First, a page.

Pacific codA Season,1 January 1-June 10W0.133117,0112,264
C0.069222,1901,536
B Season,2 September 1-December 31W0.133111,3411,509
C0.069214,7941,024
AnnualE inshore0.00795,93047
E offshore0.00786595
SablefishAnnual, trawl gearW0.0000255
C0.064280552
E0.04331908
Flatfish, Shallow-waterAnnualW0.015613,250207
C0.058719,2421,130
E0.01264,27154
Flatfish, deep-waterAnnualW0.0000186
C0.06473,495226
E0.01285,54571
Rex soleAnnualW0.00071,3151
C0.03844,445171
E0.00291,7335
Arrowtooth flounderAnnualW0.002114,50030
C0.028075,0002,100
E0.000213,8003
Flathead soleAnnualW0.00368,65031
C0.021315,400328
E0.00093,7823
Pacific ocean perchAnnualW0.00232,7376
C0.074817,0331,274
E0.04664,667217
Northern rockfishAnnualW0.00034570
C0.02773,54798
Shortraker rockfishAnnualW0.000038
C0.02183017
E0.011094710
Dusky rockfishAnnualW0.00011730
C0.00004,147
E0.00673662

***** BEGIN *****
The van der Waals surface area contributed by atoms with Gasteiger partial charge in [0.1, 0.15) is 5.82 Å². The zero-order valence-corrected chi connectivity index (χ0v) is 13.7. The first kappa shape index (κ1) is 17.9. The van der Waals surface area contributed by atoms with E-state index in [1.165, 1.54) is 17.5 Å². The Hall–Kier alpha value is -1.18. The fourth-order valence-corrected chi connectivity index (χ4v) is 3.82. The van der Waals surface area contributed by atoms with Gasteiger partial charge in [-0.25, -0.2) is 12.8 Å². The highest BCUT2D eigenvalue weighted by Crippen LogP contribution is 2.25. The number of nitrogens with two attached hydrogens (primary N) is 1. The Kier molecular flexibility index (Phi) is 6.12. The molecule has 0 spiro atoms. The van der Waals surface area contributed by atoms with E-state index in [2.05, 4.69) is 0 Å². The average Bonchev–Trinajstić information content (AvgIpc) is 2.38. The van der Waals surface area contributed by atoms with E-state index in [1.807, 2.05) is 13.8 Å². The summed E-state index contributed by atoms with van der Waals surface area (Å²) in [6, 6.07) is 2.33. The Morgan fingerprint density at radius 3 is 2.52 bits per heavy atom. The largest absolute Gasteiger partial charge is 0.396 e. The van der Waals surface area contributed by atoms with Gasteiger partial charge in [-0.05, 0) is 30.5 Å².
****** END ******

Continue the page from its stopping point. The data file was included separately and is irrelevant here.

Rougheye rockfishAnnualW0.0000105
C0.023770717
E0.01245166
Demersal shelf rockfishAnnualSEO0.00202310
Thornyhead rockfishAnnualW0.02802918
C0.028098828
E0.028068219
Other rockfishAnnualC0.16991,534261
E0.0000774
Atka mackerelAnnualGulfwide0.03092,00062
Big skatesAnnualW0.00639086
Start Printed Page 14759
C0.00631,85012
E0.00631,0567
Longnose skatesAnnualW0.0063610
C0.00632,51316
E0.00636324
Other skatesAnnualGulfwide0.00631,91912
SculpinsAnnualGulfwide0.00635,59135
SharksAnnualGulfwide0.00634,51428
SquidsAnnualGulfwide0.00631,1487
OctopusesAnnualGulfwide0.00634,87831
1 The Pacific cod A season for trawl gear does not open until January 20.
2 The Pacific cod B season for trawl gear closes November 1.

Table 19—Final 2017 GOA Non-Exempt American Fisheries Act Catcher Vessel (CV) Groundfish Harvest Sideboard Limits

[Values are rounded to the nearest metric ton]

SpeciesApportionments by season/gearArea/componentRatio of 1995-1997 non-exempt AFA CV catch to 1995-1997 TACFinal 2017 TACsFinal 2017 non-exempt AFA CV sideboard limit